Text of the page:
The earliest documentary evidence from The Tank Museum Archive on the subject of Tiger 131 tells us that the tank was recovered from the battlefield by Major Douglas Lidderdale of the Royal Electrical and Mechanical Engineers on 7 May 1943.
Three days after the attack on Djebbel Djaffa, B Squadron of 48 RTR was detached from 21 Tank Brigade and sent to Guhriatt El Atach, where they would support an infantry attack on Point 174.
Evidence suggests that there were four key strikes to Tiger 131 before it was captured, although the order they landed can never be known.
We now believe that Tiger 131 was abandoned during fighting on Point 174 on 24 April 1943, when German tanks counter attacked the 2nd Sherwood Foresters.
The Tiger combat debut took place in August 1942 on the Eastern Front. It was not a success, with three of the four breaking down.
Part II of the story of the restoration of Tiger 131 to running order. After disassembly, restoring and reassembling the hull and suspension was the next step.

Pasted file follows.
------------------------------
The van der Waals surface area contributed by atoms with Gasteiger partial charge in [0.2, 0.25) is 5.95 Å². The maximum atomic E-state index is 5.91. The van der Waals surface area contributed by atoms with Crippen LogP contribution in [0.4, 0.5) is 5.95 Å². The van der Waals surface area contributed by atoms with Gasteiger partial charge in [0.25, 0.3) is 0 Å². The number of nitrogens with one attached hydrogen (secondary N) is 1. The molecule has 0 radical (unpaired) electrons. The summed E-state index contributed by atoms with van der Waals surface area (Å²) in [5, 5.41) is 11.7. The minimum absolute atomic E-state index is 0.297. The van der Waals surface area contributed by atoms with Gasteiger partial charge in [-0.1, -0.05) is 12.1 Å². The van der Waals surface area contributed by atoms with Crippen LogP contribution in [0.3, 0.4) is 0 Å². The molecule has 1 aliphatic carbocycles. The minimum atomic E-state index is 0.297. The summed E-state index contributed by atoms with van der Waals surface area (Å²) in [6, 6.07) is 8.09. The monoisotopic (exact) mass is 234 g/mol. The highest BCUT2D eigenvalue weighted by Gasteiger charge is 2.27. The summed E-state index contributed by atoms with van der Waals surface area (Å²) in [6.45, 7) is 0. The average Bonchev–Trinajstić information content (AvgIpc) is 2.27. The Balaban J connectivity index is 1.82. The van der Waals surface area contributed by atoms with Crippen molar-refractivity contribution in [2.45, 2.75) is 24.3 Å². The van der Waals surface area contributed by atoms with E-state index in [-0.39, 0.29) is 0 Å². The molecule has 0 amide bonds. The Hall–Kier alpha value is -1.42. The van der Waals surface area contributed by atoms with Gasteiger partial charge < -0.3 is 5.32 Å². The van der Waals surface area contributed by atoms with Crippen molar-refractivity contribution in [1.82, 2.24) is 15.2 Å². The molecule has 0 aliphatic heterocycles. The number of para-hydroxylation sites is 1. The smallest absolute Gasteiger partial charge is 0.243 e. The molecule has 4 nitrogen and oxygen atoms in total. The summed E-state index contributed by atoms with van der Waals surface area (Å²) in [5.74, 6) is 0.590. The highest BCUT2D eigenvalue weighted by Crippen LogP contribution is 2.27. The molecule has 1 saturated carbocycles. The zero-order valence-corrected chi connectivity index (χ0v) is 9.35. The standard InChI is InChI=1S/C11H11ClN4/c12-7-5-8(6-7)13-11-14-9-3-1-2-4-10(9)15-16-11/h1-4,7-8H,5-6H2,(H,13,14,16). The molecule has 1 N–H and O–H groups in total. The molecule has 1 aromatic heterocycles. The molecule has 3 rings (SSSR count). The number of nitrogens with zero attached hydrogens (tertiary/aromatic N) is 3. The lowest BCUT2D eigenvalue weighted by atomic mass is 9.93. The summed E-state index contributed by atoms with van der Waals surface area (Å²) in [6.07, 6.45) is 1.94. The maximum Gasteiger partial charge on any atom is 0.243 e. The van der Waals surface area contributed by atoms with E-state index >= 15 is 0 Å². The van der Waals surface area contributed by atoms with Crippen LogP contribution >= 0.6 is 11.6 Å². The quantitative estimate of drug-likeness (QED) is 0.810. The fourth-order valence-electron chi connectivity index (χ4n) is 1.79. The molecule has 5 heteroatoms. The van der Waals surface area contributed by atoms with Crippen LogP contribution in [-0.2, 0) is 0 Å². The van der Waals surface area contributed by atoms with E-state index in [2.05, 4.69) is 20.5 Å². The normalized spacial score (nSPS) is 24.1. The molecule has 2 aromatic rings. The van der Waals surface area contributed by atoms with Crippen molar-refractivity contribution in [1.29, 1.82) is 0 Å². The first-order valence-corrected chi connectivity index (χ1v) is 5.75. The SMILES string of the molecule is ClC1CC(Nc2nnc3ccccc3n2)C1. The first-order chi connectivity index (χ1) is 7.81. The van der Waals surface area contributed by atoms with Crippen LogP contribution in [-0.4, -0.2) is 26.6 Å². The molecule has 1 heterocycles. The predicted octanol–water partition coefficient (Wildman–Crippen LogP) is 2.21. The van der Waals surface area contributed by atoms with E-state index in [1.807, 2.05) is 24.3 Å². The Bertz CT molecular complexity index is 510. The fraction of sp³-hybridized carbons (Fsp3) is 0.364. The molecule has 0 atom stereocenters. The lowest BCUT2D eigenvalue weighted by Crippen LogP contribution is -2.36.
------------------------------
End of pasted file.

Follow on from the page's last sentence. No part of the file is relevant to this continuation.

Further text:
Every effort has been made over the years to identify an Allied tank that was similar to the German Tiger. None have ever really been successful although a few tanks came close, notably the T1E1.
For decades the Battle of Kursk has been widely believed to be the largest tank battle in history. In particular the fighting at Prokhorovka on the 12th July is often reported to have involved anywhere from 1200 to 2000 tanks
The attacking German forces at Kursk amassed 777,000 men and around 2500 tanks and assault guns. This was about 70 per cent of all their tanks on the Eastern Front.
Every type of tank goes through many changes occurring over their time of service. The Tiger I is no exception. Despite only 1346 being built there was a constant series of changes made during the two years the Tiger I was